Forester, by Maria Edgeworth

The Flowerpot.

Eager to prove that he was not a sycophant, Forester, when he returned home with his friend Henry, took every possible occasion to contradict him, with even more than his customary rigidity; nay, he went further still, to vindicate his sincerity.

Flora Campbell had never entirely recovered our hero’s esteem, since she had unwittingly expressed her love for Scotch reels; but she was happily unconscious of the crime she had committed, and was wholly intent upon pleasing her father and mother, her brother Henry, and herself. She had a constant flow of good spirits, and the charming domestic talent of making every trifle a source of amusement to herself and others: she was sprightly, without being frivolous; and the uniform sweetness of her temper showed, that she was not in the least in want of flattery, or dissipation, to support her gaiety. But Forester, as the friend of her brother, thought it incumbent upon him to discover faults in her which no one else could discover, and to assist in her education, though she was only one year younger than himself. She had amused herself, the morning that Forester and her brother were at the brewery, with painting a pasteboard covering for the flower-pot which held the poor little girl’s geranium. Flora had heard from her brother of his intention to place it in the middle of the supper-table, at the ball; and she flattered herself, that he would like to see it ornamented by her hands at his return. She produced it after dinner. Henry thanked her, and her father and mother were pleased to see her eagerness to oblige her brother. The cynical Forester alone refused his sympathy. He looked at the flower-pot with marked disdain. Archibald, who delighted to contrast himself with the unpolished Forester, and who remarked that Flora and her brother were both somewhat surprised at his unsociable silence, slyly said, “There’s something in this flower-pot Miss Campbell, which does not suit Mr. Forester’s correct taste; I wish he would allow us to profit by his criticisms.”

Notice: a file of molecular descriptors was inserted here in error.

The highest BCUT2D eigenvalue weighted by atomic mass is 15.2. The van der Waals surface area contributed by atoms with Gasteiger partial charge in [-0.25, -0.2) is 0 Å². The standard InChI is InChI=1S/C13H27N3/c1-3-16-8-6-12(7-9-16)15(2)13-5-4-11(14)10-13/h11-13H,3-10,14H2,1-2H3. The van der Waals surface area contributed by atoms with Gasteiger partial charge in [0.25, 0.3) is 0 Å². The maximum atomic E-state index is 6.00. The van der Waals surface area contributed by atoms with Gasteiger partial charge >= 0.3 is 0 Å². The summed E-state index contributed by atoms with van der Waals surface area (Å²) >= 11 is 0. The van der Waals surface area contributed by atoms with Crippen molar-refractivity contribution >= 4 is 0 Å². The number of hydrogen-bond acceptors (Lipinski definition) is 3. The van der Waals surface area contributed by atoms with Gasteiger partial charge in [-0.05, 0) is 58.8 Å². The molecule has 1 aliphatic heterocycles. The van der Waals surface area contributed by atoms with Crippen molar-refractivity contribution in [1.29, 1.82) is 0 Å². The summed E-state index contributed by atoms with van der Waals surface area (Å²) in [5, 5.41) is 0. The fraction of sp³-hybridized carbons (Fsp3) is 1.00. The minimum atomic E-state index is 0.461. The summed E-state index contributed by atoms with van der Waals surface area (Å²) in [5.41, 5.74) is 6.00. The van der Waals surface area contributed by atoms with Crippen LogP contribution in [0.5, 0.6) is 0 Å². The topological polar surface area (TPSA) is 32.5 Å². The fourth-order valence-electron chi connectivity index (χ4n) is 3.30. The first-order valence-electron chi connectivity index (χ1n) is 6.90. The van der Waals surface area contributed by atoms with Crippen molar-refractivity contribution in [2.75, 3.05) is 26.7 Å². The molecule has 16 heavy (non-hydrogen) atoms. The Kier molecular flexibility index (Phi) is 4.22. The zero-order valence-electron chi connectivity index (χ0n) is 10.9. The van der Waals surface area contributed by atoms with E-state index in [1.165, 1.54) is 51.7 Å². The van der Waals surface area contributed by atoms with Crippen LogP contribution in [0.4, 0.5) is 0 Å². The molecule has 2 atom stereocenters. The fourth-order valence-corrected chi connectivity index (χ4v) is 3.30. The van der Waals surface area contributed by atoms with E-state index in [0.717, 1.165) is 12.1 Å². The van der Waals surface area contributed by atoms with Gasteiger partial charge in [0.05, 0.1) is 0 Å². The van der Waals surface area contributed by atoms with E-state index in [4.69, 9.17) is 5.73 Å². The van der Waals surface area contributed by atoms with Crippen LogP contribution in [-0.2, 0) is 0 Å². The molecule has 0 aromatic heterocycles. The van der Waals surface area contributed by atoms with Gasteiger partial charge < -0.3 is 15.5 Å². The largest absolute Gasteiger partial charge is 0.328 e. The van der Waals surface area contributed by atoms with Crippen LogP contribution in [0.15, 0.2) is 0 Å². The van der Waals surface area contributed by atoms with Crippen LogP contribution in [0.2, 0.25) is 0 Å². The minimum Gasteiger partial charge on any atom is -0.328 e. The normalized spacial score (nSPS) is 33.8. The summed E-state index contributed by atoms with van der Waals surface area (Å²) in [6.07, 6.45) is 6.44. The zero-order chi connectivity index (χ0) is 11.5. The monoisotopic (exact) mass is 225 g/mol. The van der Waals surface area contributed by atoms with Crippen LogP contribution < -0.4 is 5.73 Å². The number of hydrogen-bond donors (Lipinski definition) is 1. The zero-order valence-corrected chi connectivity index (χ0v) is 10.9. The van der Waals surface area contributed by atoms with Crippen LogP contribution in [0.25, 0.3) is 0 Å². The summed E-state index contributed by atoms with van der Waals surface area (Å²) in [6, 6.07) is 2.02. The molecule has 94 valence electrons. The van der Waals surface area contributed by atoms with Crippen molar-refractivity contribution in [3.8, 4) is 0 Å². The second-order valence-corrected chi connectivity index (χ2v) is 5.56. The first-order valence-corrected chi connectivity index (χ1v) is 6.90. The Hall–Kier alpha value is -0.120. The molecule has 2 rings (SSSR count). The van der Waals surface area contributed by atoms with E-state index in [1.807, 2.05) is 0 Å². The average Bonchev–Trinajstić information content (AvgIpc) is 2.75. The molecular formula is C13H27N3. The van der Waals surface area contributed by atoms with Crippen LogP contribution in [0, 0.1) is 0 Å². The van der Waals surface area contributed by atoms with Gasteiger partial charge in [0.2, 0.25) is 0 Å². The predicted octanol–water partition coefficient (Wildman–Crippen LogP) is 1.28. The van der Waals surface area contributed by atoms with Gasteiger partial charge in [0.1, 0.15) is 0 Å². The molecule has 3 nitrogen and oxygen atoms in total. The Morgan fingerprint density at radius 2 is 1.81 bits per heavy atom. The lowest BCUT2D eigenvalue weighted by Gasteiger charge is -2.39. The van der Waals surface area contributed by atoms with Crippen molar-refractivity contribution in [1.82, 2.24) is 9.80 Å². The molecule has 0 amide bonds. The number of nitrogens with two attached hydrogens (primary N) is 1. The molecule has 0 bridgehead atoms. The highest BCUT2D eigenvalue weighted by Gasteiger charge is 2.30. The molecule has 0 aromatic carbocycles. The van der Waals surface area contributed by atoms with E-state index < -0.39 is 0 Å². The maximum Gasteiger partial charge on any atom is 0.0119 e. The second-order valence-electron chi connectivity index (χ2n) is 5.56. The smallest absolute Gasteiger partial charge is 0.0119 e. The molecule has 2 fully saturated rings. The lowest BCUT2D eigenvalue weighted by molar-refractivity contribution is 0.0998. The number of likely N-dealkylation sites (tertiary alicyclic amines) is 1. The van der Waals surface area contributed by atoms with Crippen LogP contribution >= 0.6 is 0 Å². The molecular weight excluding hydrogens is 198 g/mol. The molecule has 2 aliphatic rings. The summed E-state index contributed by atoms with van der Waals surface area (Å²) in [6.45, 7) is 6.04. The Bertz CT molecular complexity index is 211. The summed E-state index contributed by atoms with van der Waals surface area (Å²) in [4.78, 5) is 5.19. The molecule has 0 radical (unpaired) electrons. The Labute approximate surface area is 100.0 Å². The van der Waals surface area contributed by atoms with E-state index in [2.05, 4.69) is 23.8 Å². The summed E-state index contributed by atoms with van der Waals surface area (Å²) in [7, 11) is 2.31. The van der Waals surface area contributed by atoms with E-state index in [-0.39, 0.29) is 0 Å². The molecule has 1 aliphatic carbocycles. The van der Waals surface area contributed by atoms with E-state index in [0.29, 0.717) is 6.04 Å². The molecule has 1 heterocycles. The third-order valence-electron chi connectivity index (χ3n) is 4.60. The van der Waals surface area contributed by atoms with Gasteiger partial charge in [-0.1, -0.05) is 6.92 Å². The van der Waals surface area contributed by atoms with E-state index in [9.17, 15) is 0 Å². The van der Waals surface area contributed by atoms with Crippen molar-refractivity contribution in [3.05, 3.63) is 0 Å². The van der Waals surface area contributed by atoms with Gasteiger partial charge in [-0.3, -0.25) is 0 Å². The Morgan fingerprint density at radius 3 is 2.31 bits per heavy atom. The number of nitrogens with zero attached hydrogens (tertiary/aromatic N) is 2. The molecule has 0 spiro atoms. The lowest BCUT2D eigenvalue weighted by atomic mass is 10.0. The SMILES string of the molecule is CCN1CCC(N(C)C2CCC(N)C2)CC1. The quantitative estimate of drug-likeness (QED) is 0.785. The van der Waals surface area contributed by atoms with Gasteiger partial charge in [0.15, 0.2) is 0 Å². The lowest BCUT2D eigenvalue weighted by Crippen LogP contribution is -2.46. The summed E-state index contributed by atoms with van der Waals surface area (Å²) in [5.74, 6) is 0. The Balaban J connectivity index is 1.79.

Forester vouchsafed not a reply.

“Don’t you like it, Forester?” said Henry.

“No, he does not like it,” said Flora, smiling; “don’t force him to say that he does.”

“Force me to say I like what I don’t like!” repeated Forester; “no, I defy any body to do that.”

“But why,” said Dr. Campbell, laughing, “why such a waste of energy and magnanimity about a trifle? If you were upon your trial for life or death, Mr. Forester, you could not look more resolutely guarded — more as if you had ‘worked up each corporal agent’ to the terrible feat!”

“Sir,” said Forester, who bore the laugh that was raised against him with the air of a martyr, “I can bear even your ridicule in the cause of truth.” The laugh continued at the solemnity with which he pronounced these words. “I think,” pursued Forester, “that those who do not respect truth in trifles, will never respect it in matters of consequence.”

Archibald Mackenzie laughed more loudly, and with affectation, at this speech: Henry and Dr. Campbell’s laughter instantly ceased.

“Do not mistake us,” said Dr. Campbell; “we did not laugh at your principles, we only laughed at your manner.”

“And are not principles of rather more consequence than manners?”

“Of infinitely more consequence,” said Dr. Campbell: “but why, to excellent principles, may we not add agreeable manners? Why should not truth be amiable, as well as respectable? You, who have such enlarged views for the good of the whole human race, are, I make no doubt, desirous that your fellow-creatures should love truth, as well as you love it yourself.”

“Certainly, I wish they did,” said Forester.

“And have your observations upon the feelings of others, and upon your own, led you to conclude, that we are most apt to like those things which always give us pain? And do you, upon this principle, wish to make truth as painful as possible, in order to increase our love for it?”